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Brunch brunch baby

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“Why, exactly,” Steve says, yawning behind his hand, “are we going to Meatpacking District on a Saturday, when all I want is to lie in bed and ache? You know perfectly well that I got back at fucking 5 a.m.”

“You can lie in bed and ache later,” Bucky says, fixing his topknot as they step out of the door and into the muggy late morning. He’s dressed in denim shorts and Steve’s dress shirt, too-long sleeves rolled up to his elbows, and there’s a pair of vintage sunglasses perched on his nose. His metal arm is covered with a holo-sleeve, and he looks effortlessly handsome, tanned and at home in the early July heat.

Steve loves him, he really does, but he would’ve also appreciated the chance to recover from his latest mission in peace, instead of getting dragged out of bed after five hours of sleep. He glances down at his shorts and wrinkled t-shirt, tugs his ballcap a little lower, and feels like a hillbilly next to Bucky.

Bucky sticks two fingers in his mouth and lets out a terrible, piercing whistle that makes Steve’s ears ring. A taxi pulls up to the curb almost immediately, and Bucky climbs in, looking self-satisfied. Steve gets in after him, grumbling under his breath.

The taxi drops them off in front of a restaurant, and Steve gives Bucky his best unimpressed expression, only slightly dampened by his sunglasses. “A restaurant? Really?”

“Shut it,” Bucky says and sashays to the door, drawing Steve’s gaze down to his hips. “I booked this damn pre-birthday brunch two months ago, and I’m not gonna cancel it just because my patriotic boyfriend decided to punch a Nazi weapons truck in West Virginia.”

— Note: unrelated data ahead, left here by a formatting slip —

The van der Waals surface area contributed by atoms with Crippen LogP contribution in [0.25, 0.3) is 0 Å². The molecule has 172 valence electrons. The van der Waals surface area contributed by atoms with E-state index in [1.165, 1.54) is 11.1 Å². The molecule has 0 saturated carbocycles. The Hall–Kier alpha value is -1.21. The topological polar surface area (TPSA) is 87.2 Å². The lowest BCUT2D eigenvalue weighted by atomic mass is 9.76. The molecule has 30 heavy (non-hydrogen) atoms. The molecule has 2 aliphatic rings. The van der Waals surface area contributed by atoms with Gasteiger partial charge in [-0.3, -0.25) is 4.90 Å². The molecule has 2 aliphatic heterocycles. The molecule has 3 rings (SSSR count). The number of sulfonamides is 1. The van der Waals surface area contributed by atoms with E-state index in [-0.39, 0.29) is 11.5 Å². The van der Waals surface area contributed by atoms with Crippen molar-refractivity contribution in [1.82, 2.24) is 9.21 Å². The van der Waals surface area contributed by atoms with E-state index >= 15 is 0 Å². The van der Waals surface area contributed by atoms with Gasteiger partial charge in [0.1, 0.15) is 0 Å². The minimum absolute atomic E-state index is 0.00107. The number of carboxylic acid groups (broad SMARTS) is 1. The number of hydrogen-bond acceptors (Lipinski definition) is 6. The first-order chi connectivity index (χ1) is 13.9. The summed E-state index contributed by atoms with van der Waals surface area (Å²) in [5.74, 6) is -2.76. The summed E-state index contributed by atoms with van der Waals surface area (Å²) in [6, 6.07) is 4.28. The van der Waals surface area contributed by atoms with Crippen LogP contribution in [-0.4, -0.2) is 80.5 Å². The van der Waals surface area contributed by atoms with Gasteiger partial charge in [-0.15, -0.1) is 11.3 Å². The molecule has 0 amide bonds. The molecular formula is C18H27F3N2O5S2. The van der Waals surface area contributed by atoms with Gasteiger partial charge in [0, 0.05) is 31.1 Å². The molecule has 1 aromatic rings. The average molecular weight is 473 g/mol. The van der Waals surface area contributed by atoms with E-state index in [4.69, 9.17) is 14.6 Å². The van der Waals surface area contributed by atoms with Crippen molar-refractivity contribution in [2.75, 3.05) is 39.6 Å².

Steve considers that. “Point.”

“Exactly,” Bucky confirms. “Barnes, for two,” he says to the waiter, and soon they’re sitting down with their menus. They’ve been seated in the corner table, behind a pillar, and Steve doesn’t believe for a moment that it’s a coincidence: Bucky might be all easy grace and swift adaptation to civilian life, but he’s also a paranoid fucker.

Steve’s still half-asleep and has to squint at the menu for a long time to make sense of it, until Bucky gets fed up with him, takes the menu away and orders for both of them. Steve lets him; Bucky knows his tastes better than he does himself, sometimes.

Bucky also orders a strawberry daiquiri, and coffee for Steve. Steve eyeballs him a little as the drinks come. “Bucky, it’s 11 a.m.”

“So?” Bucky shrugs and takes a long drink through the straw. His cheeks hollow teasingly around it, and Steve has to look away. “I like the taste, and it’s not like it’s gonna have any effect on me.”

Steve rolls his eyes at him but can’t help the fond grin. “You’re picking up bad habits, baby.”

“Perks of the 21st century,” Bucky says back, loftily. “I would’ve gotten punched for a sissy drink like this back in Brooklyn. Now I’m gonna drink every single cocktail I can get my hands on, as a big, beautiful fuck you to history.”

Bucky toasts him with the cocktail glass, clinking it against Steve’s coffee cup. “Happy early birthday, babe. You’re pretty fly for an old guy.”

“I’m younger than you, asshole,” Steve says, and privately thinks, I love him like a goddamn tool.

The food is so good that Steve immediately forgives Bucky for dragging him across town for a damn brunch; Bucky gives him a dry look, somehow managing to call him out on his bullshit without saying a word. When Steve leans across the table to kiss him, Bucky tastes like strawberries and rum; like baba ghanoush and sun-dried tomatoes; like the endless, sticky New York summers.